WELCOME TO CHARLES RUSSELL SPEECHLYS.
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There are only 2 weeks to go to the end of the 2013/14 tax year before the introduction of significant changes to the taxation of pension savings. This note explains the changes, what you can do to maximise the pension tax reliefs that are still available, and whether to register for protection.
The "annual allowance" is the cap imposed by law on the amount of pension savings that you, as an individual, are permitted to build up in registered pension schemes over the period of a single tax year without triggering an annual allowance tax charge.
The definition of "registered pension schemes" includes defined benefit (such as final salary) pension schemes as well as defined contribution (or "money purchase") pension schemes, and will include schemes offered by an employer and personal pension schemes. For the past two years the annual allowance cap has been £50,000. From April 2014 it is to be reduced to £40,000.
If the aggregate of contributions into your defined contribution scheme and the value of any increase to your defined benefit pension is more than £40,000 in the 2014/15 tax year, the annual allowance charge will be triggered. The excess will be treated as the "top slice" of your income for tax purposes. This could mean that the excess is subject to tax at a rate of as much as 45%.
The annual allowance is tested by reference to pension built up in any pension input period (PIP) ending in the relevant tax year. While most PIPs coincide with the tax year, not all do, and you might find that you are already caught by the new limit. If you have several pension arrangements, you could have more than one PIP.
On the brighter side, if you have unused allowances in the last 3 tax years, you may be able to take advantage of them to pay up to £200,000 this tax year, before the new limit comes into force. The amount will depend on what pension contributions you made in the previous 3 years.
The "lifetime allowance" is the cap imposed by law on the total amount of pension savings you are permitted to build up in registered pension schemes without triggering a lifetime allowance tax charge.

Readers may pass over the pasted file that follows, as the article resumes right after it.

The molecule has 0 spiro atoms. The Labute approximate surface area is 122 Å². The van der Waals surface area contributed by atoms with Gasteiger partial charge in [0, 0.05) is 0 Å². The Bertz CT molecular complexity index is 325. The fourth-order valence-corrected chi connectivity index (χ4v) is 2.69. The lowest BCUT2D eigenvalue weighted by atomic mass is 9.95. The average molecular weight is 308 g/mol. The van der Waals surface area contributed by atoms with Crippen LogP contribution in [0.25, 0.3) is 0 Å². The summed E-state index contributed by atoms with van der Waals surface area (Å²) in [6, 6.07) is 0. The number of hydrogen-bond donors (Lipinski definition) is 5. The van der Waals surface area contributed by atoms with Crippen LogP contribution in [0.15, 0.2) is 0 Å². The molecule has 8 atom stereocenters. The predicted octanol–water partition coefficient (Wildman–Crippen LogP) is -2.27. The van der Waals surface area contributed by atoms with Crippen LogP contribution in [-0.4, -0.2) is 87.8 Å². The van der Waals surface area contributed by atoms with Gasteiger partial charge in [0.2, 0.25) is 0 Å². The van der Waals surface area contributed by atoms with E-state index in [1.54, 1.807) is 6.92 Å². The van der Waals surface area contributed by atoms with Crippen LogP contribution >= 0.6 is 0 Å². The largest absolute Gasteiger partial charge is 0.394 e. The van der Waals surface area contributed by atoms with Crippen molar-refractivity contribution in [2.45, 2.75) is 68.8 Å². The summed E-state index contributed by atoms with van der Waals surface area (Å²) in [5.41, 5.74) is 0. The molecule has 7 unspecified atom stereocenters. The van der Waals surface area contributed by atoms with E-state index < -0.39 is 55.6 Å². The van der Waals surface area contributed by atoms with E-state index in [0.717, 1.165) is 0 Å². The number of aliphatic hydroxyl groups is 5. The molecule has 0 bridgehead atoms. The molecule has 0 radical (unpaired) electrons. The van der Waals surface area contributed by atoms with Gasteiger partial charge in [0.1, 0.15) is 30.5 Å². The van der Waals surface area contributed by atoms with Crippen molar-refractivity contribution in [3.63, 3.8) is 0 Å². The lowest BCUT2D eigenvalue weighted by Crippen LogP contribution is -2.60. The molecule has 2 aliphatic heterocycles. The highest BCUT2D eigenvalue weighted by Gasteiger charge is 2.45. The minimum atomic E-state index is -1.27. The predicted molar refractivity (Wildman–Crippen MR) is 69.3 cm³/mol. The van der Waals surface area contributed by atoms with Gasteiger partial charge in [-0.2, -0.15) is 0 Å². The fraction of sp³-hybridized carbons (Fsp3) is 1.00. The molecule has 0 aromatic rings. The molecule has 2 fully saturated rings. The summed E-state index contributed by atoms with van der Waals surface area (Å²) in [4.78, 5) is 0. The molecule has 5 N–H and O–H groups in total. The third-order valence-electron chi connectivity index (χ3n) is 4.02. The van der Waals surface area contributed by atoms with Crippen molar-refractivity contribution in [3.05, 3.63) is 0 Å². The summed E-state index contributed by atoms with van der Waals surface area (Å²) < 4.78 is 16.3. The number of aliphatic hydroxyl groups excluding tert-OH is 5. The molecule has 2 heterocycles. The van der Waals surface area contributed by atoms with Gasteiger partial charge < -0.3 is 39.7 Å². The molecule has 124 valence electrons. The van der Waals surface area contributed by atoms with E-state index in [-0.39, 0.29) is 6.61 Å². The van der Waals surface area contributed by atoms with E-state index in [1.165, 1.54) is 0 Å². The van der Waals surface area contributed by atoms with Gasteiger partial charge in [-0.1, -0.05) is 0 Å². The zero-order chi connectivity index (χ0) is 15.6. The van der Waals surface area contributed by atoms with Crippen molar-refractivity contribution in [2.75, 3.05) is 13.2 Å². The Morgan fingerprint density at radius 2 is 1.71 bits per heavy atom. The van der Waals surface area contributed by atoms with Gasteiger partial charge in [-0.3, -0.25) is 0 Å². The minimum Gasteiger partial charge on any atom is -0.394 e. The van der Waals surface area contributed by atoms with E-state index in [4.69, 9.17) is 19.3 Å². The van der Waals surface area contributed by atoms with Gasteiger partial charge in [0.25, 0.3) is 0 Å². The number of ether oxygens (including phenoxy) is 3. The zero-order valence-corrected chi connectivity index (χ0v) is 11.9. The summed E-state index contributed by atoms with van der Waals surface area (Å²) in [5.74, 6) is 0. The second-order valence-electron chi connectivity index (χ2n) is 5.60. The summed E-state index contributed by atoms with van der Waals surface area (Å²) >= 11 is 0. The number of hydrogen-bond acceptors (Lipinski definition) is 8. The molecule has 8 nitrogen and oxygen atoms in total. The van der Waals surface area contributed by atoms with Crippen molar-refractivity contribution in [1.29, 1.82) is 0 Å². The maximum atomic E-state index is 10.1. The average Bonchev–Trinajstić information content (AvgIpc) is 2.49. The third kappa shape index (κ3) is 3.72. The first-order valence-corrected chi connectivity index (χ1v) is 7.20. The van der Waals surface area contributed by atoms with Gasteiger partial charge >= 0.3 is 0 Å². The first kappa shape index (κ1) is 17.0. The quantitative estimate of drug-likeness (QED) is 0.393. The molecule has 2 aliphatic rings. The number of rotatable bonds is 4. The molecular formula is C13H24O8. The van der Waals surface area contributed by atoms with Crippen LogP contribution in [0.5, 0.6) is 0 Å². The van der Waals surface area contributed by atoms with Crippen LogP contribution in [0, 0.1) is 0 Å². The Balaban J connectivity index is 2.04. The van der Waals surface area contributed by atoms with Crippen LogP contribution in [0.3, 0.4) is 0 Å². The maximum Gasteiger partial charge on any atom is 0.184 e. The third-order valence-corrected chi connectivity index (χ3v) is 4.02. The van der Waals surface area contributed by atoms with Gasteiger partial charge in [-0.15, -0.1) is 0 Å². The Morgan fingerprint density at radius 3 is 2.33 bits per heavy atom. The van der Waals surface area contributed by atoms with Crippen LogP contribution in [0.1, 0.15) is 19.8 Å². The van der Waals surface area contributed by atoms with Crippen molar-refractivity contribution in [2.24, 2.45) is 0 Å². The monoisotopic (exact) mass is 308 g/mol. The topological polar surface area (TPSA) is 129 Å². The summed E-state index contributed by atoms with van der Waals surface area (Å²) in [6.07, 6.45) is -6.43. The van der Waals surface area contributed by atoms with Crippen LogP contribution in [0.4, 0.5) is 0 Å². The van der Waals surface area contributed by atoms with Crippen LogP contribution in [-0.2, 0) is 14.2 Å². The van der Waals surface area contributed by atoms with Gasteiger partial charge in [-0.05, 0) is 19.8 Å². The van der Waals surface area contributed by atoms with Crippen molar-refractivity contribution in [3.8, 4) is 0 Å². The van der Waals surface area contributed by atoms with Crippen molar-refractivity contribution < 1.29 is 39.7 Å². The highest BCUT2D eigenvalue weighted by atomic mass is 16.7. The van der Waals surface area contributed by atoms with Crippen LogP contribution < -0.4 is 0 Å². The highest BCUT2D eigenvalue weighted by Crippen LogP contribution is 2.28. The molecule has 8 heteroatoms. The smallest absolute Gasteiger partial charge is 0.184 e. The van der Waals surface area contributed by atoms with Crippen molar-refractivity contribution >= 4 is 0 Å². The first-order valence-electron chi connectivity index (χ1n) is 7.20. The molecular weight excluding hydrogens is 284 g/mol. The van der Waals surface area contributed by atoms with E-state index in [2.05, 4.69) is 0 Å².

Initially the lifetime allowance was set at £1.5m and was increased for each subsequent tax year up to 2010/11. It remained at £1.8m until the 2012/13 tax year, when it was then reduced back down to £1.5m. In 2014/15 the cap is to be lowered further to £1.25m.
If the lifetime allowance is exceeded, you will pay extra tax when benefits are taken. The charge is 55% where the excess is taken as a lump sum, and 25% where the excess is being used to make taxable pension payments (on top of the income tax on the pension in the normal way). The tax consequences of exceeding the lifetime allowance are therefore significant.
Indeed, the coalition government has not ruled out further reducing the pension allowances, and both Labour and the Liberal Democrats favour a lower lifetime allowance. Labour also wants to make some further reductions to the annual allowance.
Deciding whether you exceed, or are likely to exceed, the allowance in future is not always easy. Accrued defined benefit (final salary) pension in particular may use up more of your allowance than you expect.
If your pension savings already exceed the lifetime allowance, or are likely to do so by the time you retire, there is some transitional protection which can help. This is Fixed Protection 2014, and Individual Protection 2014. Protection must be applied for within set time limits and will be lost if certain conditions are not met. Fixed Protection 2014 must be applied for no later than 5 April 2014. These requirements are complex so specialist advice is recommended.
If there is a risk that you may be in excess of either of these allowances in the next tax year, you may wish to:
Finally note that the changes mentioned above are those we know about today. Other measures may be included in this week's budget speech.
For more information, please contact Michael Jones on +44 (0)20 7203 8917 or email@example.com